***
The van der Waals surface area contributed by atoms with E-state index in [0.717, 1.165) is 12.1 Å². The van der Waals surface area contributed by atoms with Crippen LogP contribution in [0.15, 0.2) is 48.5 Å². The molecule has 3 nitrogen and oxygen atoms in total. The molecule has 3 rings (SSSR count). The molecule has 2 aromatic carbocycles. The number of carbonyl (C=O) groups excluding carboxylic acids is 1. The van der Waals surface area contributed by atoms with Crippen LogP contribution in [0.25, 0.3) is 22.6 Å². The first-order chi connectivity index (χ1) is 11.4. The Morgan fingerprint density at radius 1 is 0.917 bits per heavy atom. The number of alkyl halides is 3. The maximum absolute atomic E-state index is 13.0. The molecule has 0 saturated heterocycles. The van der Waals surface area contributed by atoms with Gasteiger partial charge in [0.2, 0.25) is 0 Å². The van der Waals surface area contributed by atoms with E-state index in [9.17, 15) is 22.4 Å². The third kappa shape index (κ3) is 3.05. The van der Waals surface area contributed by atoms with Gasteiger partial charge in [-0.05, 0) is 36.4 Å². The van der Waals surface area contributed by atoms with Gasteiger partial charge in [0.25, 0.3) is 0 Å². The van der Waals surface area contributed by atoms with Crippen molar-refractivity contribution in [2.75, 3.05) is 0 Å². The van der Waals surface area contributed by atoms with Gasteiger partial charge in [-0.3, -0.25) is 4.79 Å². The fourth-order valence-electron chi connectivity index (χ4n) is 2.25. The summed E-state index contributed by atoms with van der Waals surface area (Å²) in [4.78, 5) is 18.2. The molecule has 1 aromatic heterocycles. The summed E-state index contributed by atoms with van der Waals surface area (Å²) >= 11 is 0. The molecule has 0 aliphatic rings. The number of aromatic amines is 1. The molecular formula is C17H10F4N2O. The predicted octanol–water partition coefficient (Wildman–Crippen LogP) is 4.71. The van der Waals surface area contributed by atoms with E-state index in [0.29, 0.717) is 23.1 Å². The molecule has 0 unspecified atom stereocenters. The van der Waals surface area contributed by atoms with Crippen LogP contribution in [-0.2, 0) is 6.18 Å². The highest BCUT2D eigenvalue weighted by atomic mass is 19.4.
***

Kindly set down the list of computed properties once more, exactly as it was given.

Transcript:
The van der Waals surface area contributed by atoms with E-state index in [0.717, 1.165) is 12.1 Å². The van der Waals surface area contributed by atoms with Crippen LogP contribution in [0.15, 0.2) is 48.5 Å². The molecule has 3 nitrogen and oxygen atoms in total. The molecule has 3 rings (SSSR count). The molecule has 2 aromatic carbocycles. The number of carbonyl (C=O) groups excluding carboxylic acids is 1. The van der Waals surface area contributed by atoms with Crippen LogP contribution in [0.25, 0.3) is 22.6 Å². The first-order chi connectivity index (χ1) is 11.4. The Morgan fingerprint density at radius 1 is 0.917 bits per heavy atom. The number of alkyl halides is 3. The maximum absolute atomic E-state index is 13.0. The molecule has 0 saturated heterocycles. The van der Waals surface area contributed by atoms with Gasteiger partial charge in [0.2, 0.25) is 0 Å². The van der Waals surface area contributed by atoms with E-state index in [9.17, 15) is 22.4 Å². The third kappa shape index (κ3) is 3.05. The van der Waals surface area contributed by atoms with Gasteiger partial charge in [-0.05, 0) is 36.4 Å². The van der Waals surface area contributed by atoms with Gasteiger partial charge in [0.25, 0.3) is 0 Å². The van der Waals surface area contributed by atoms with Crippen molar-refractivity contribution in [2.75, 3.05) is 0 Å². The van der Waals surface area contributed by atoms with Gasteiger partial charge in [-0.3, -0.25) is 4.79 Å². The fourth-order valence-electron chi connectivity index (χ4n) is 2.25. The summed E-state index contributed by atoms with van der Waals surface area (Å²) in [4.78, 5) is 18.2. The molecule has 1 aromatic heterocycles. The summed E-state index contributed by atoms with van der Waals surface area (Å²) >= 11 is 0. The molecule has 0 aliphatic rings. The number of aromatic amines is 1. The molecular formula is C17H10F4N2O. The predicted octanol–water partition coefficient (Wildman–Crippen LogP) is 4.71. The van der Waals surface area contributed by atoms with E-state index in [0.29, 0.717) is 23.1 Å². The molecule has 0 unspecified atom stereocenters. The van der Waals surface area contributed by atoms with Crippen LogP contribution in [-0.2, 0) is 6.18 Å². The highest BCUT2D eigenvalue weighted by atomic mass is 19.4.